Coverage of the Beijing Olympics has a strangely ambivalent feel. On one hand, the media is busy drawing attention to China’s massive pollution problems, human rights violations, and architectural coverups of Beijing’s endearing everyday shabbiness. But the corporations that bring us all these messages, via the corporate-owned news media, are also furiously serving up the Olympic hype 48 hours a day. (NBC is boasting 3600 hours of coverage. To paraphrase Rita Rudner, I don’t even want to do anything that feels good for 3600 hours!)
Yet, all this show isn’t really directed at the networks’ traditional core audience; more like over our heads, at a comfortable global citizenry that many Americans feel less and less that they belong to. It almost feels like being forced to attend the lavish wedding of a bride and groom that you don’t know. (Or worse, the lavish wedding of your ex.)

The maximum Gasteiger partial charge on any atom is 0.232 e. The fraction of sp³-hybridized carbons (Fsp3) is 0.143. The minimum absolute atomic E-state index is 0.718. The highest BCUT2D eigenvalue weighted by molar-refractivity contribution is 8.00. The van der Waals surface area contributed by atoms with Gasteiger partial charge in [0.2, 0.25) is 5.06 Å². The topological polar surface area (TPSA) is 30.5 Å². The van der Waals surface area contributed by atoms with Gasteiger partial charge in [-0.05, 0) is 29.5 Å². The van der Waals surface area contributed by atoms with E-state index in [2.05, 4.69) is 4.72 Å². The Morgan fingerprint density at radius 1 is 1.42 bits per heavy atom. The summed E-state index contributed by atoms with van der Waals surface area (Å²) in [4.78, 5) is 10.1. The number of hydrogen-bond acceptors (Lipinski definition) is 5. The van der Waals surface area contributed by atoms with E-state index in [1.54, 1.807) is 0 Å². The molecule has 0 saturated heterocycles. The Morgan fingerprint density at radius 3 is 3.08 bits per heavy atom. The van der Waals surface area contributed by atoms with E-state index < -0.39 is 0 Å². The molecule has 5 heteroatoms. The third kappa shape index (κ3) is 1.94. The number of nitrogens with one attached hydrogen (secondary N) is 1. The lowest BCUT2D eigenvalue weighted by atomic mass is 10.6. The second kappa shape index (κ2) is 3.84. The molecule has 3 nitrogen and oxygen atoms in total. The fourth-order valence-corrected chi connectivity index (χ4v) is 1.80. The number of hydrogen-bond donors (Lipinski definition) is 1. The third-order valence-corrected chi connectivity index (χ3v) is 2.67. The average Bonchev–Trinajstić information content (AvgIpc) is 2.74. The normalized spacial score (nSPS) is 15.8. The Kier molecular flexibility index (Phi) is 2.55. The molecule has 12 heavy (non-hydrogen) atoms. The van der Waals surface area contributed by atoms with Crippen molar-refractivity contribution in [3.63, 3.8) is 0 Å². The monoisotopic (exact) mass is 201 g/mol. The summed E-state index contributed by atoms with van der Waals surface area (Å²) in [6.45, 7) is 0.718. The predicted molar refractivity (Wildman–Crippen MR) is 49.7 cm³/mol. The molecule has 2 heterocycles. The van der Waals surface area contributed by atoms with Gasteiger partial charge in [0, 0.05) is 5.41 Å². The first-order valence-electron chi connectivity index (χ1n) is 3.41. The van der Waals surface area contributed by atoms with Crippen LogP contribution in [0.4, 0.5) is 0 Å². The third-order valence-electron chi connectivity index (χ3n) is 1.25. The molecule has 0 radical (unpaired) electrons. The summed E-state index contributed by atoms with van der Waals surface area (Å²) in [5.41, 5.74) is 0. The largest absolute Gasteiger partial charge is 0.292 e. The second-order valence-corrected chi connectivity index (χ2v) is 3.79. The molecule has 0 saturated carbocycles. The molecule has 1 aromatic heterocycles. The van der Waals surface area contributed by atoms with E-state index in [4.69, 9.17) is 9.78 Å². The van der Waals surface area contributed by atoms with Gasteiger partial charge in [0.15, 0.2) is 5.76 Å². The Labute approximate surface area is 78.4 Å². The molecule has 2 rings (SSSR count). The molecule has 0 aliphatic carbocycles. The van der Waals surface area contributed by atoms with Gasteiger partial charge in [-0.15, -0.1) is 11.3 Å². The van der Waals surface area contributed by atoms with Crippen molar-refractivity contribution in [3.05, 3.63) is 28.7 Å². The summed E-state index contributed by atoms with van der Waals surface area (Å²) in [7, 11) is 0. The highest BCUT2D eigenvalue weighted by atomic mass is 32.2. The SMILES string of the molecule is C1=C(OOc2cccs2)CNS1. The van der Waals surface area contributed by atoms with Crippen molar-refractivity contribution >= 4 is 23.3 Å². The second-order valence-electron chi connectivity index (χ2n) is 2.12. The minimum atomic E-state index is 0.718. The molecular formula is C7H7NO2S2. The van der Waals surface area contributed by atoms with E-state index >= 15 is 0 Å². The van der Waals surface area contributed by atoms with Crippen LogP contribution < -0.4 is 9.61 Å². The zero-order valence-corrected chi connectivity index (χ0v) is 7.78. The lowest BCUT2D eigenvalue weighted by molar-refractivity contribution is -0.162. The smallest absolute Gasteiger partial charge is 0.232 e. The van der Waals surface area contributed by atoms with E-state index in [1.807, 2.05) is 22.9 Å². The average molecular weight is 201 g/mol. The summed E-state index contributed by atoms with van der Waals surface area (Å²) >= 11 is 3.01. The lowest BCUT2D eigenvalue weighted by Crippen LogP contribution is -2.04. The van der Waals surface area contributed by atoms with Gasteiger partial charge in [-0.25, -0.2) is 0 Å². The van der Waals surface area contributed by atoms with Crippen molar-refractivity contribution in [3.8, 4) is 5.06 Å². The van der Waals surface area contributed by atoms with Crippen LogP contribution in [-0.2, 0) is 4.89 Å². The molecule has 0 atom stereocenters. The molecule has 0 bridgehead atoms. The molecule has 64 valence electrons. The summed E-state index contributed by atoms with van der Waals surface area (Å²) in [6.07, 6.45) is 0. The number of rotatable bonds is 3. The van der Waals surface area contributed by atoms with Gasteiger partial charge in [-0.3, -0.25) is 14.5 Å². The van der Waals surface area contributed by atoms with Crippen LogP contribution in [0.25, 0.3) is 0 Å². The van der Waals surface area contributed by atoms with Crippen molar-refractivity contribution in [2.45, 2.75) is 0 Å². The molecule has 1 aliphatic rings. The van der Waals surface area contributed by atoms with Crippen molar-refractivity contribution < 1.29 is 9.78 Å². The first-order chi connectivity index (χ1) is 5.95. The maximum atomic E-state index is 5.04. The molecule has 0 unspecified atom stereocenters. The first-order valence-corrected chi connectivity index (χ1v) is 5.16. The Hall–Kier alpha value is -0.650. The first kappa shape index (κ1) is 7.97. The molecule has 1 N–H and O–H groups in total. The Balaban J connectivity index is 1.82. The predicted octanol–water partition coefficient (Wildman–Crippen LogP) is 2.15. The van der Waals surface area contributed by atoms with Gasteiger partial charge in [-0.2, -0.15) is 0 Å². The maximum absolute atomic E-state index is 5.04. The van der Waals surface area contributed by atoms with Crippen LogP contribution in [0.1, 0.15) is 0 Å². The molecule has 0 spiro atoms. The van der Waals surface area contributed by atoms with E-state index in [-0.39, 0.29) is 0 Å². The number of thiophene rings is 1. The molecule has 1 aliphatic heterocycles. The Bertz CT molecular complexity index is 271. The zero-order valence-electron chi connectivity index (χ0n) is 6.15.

I don’t remember much sentiment or even hype that the 1980 Lake Placid games would “transform Upstate New York” or even just transform the Adirondacks. Lake Placid had already hosted the Games before, and it was, and would remain, a mountain resort village. But that was before Calgary. I suspect the ’88 Winter Games in that Canadian city did for (or “to”) the winter games what the ’84 Los Angeles games did on the summer side: the Olympics as all-consuming media and pop culture spectacle, to be held only in rich countries. (Certainly, the transformation was complete by 1992 in Albertville.)
Lake Placid might someday co-host the Winter Games again, perhaps in a shared bid with Montreal or some other Canadian city. But that would have to wait for a future where not only would Upstate’s economy be better, but where the Olympic movement had somehow stopped being a “Great Game” or a royal wedding.